Around this time the others players decide to stop their discussion of what is going on and two of them go to do research on one of the potential bad guys involved. The last PC (there are four of us in the game) goes off to have a one-on-one Role Play encounter with the PC's boyfriend. Cool. 

Follow me now...

My PC gets into a slightly heated personal discussion with his NPC girlfriend about something she did that she thinks I should be angry at her for. My PC, well, he isn't angry because he is a very even keeled fellow and knows she did it with the best of intentions.

All the while we are cutting ingredients, brewing the potion, and rolling dice to see how it turns out. Yes, we are Role Playing a scene between two romantically involved characters and at the same time we are making a potion that will help reveal information about the game's plot. At the same time! Hide your old folks! Cover your eyes! Think of the children! The Children!

I will also remind you that this potion, this action we're taking, didn't exist until I invented it, suggested it, and now we have a new means of revealing what is going on. (See all my posts on being a Pro-Active Player).

In the end my scheme worked, though the potion was imperfect and its use injured both characters who used it. A Professor came in and saw what we'd done and we both received detention. Hurray! The story moved forward. Something happened! A new element was added to the world (world building!), and there is a new status/condition to take with us into the new session. 

Meanwhile the other PC who spoke to their boyfriend did manage to move that relationship forward and the two guys who went to do research found a name in a book and learned a bit of who the person was and maybe why they were at our school.

Yay? I mean, yes it was good to get that information and it will help in the long run but the specifics of their scene have largely faded from my memory already and it just happened three days ago. It was useful, helpful, but not interesting or exciting. 

It was talking. Following by looking in books. Followed by a little talking. 

It wasn't talking while also hurriedly discussing cutting the right ingredients in a rapid manner, then juggling an emotional moment with mixing a boiling pot at the right speed; followed close by putting our faces into a really hot and stinging smoke and viewing someone being chased down by enemies who are amazingly revealed as three more things happen. Hah..hah...hah...whoo. Give me a sec. Hah...Got to catch my breath. Dang.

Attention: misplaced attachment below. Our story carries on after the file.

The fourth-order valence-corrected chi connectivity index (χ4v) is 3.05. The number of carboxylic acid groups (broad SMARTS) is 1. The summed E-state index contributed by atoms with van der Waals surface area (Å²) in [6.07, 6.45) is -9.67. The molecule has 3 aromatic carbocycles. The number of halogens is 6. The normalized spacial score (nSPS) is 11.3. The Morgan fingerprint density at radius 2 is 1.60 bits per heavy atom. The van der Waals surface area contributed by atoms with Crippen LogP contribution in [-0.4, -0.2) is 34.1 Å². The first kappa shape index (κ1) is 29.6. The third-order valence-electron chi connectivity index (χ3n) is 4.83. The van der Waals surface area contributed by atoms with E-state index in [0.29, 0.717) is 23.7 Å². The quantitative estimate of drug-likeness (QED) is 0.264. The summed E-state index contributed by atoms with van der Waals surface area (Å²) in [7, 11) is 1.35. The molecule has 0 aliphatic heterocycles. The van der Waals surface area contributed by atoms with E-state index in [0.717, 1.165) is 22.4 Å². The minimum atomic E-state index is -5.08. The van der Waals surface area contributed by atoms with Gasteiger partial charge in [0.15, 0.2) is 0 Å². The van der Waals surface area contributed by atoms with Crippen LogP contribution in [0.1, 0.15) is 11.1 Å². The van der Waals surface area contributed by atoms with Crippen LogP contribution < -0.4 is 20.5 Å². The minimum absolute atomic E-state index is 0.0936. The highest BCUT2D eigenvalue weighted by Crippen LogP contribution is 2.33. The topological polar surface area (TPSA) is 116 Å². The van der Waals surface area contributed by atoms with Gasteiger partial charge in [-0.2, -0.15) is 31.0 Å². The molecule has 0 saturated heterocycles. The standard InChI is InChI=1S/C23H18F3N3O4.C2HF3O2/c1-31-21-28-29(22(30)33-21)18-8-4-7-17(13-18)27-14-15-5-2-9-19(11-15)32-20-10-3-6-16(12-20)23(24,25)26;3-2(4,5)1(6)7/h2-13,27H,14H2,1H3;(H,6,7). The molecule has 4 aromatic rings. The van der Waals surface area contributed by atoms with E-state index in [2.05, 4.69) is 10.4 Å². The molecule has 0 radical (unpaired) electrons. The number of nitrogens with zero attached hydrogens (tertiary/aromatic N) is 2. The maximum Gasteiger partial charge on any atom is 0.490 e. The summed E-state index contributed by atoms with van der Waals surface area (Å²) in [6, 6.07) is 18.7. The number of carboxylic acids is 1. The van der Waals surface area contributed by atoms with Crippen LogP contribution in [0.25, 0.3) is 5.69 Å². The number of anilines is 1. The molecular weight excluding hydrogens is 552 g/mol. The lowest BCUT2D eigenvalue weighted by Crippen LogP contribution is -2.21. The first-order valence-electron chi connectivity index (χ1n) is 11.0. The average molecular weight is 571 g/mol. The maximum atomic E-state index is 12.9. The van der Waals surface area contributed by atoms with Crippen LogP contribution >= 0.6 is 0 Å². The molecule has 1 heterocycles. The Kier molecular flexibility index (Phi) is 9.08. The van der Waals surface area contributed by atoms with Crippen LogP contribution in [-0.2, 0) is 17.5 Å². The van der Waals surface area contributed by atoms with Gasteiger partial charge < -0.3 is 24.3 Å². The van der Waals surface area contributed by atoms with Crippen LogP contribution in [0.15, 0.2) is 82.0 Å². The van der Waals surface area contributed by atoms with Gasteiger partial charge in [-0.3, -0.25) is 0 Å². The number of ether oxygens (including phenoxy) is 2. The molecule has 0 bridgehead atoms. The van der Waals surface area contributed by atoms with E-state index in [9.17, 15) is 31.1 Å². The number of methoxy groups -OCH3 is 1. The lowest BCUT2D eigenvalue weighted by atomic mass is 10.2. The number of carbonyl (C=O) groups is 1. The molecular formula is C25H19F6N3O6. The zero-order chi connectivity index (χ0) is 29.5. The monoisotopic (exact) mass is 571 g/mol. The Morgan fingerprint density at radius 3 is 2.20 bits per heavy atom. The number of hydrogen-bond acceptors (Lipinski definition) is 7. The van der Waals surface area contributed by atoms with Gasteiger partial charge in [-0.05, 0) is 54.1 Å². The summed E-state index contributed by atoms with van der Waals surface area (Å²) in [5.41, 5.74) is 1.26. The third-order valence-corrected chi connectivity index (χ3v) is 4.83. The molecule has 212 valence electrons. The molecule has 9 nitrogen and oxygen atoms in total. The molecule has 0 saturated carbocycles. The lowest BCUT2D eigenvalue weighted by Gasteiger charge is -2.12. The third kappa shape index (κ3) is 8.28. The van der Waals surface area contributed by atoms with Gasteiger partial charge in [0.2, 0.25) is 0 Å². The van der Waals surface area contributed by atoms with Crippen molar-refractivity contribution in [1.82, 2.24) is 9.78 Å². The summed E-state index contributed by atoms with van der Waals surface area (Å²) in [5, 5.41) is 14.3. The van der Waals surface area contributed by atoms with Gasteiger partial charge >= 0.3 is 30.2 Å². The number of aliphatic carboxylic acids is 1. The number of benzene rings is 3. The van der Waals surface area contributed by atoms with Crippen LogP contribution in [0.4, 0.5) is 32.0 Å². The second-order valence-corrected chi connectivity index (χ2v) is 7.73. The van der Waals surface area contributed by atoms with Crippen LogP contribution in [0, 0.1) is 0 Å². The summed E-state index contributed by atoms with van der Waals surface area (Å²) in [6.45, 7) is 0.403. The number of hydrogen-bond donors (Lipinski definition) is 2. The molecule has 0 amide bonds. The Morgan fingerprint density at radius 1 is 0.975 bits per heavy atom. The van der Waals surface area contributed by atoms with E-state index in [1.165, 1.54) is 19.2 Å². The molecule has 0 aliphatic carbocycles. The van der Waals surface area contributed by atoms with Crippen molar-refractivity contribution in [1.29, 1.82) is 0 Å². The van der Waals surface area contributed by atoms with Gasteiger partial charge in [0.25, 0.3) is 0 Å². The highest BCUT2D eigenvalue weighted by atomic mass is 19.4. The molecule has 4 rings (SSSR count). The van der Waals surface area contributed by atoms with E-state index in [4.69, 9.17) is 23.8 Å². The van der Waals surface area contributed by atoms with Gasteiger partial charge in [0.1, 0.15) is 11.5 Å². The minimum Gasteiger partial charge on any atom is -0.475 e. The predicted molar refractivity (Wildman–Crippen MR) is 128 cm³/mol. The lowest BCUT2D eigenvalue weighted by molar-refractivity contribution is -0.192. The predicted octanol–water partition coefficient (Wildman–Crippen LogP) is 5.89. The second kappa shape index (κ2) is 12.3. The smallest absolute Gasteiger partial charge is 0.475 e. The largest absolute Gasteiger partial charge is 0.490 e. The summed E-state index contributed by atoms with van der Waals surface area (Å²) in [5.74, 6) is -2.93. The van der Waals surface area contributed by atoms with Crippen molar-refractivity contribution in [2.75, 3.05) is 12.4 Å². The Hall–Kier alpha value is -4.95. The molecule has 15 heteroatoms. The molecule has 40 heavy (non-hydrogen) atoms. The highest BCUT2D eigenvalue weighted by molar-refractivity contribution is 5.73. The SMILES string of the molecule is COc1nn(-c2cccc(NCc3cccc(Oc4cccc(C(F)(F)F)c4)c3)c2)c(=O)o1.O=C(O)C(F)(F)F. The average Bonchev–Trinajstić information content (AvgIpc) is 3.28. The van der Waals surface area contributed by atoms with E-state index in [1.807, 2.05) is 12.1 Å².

While I really wanted to focus on the idea of Role Playing while doing other things, and doing other things while Role Playing, it seems I've also touched upon a number of other pet peeves here, like trying to move things forward, taking decisive and creative action, and being a bit more pro-active. That last one is hard I know but it is so worth it. 

What do you guys think? Should scenes be separated into the fighting scenes, the plot scenes, and the trivial banter scenes? Why do players like to discuss things but not actually do them? Can we not walk and talk at the same time?

Inquiring minds want to know.

Barking Alien

PS: I was ready for the GM to tell me, "There is no such potion" or "There's no potion like that but there is a spell and it's years ahead of you." I was prepared with a second crazy idea using the same blood caked leaves and a trick the injured person had taught me a year or so before. 

I never have only one idea, only one plan. Neither should you!


  1. I think the delineation between types of scenes has several factors in its creation. First, the influence of video games. I think specifically about Final Fantasy games or its like where you were either moving around, have a roleplaying cutscene, or dropping into combat, complete with music change. RPG's, in their hopes of bringing in players from that part of the Venn diagram, consciously or unconsciously adopted the mechanic.

    The second is the way in which RPG's began to create mechanics to navigate non-combat situations. Rolling to investigate is the most obvious example of something that used to be handled through GM/player interaction (e.g. "I look in the fireplace") to a die roll ("I rolled a 14 on my Search skill"). Searching, intimidating, bluffing--these all became mechanical elements of the same rules dynamic as combat, and in doing so, less freeform.

  2. WQR is right about the cutscene thing - but that's been a joke in my group for 20 years or so now? "Wait - it's a cutscene" or something similar.

    I don't know where the mental separation comes from for some people. Look at the Star Wars movies - there is dialog, banter, and even exposition all happening during most combat scenes. Think of the detention block sequence in New Hope as one example. This also happens in most action movies of the last 40 years. It's pretty common in most of my games so I haven't really run into what you're describing though I know it exists.

    The first game I can remember seeing "scene" used as a structural element is the 80's Marvel Super Heroes game so around 1984. I tend to think of it the way most superhero games present it: A scene is a location and a situation. I don't really see it as having a distinct mechanical meaning unless you get into Fate or Marvel Heroic or a similar game where you might have "scene elements" that have some special effect but even then I wouldn't want my players to think of things as being so ... limited.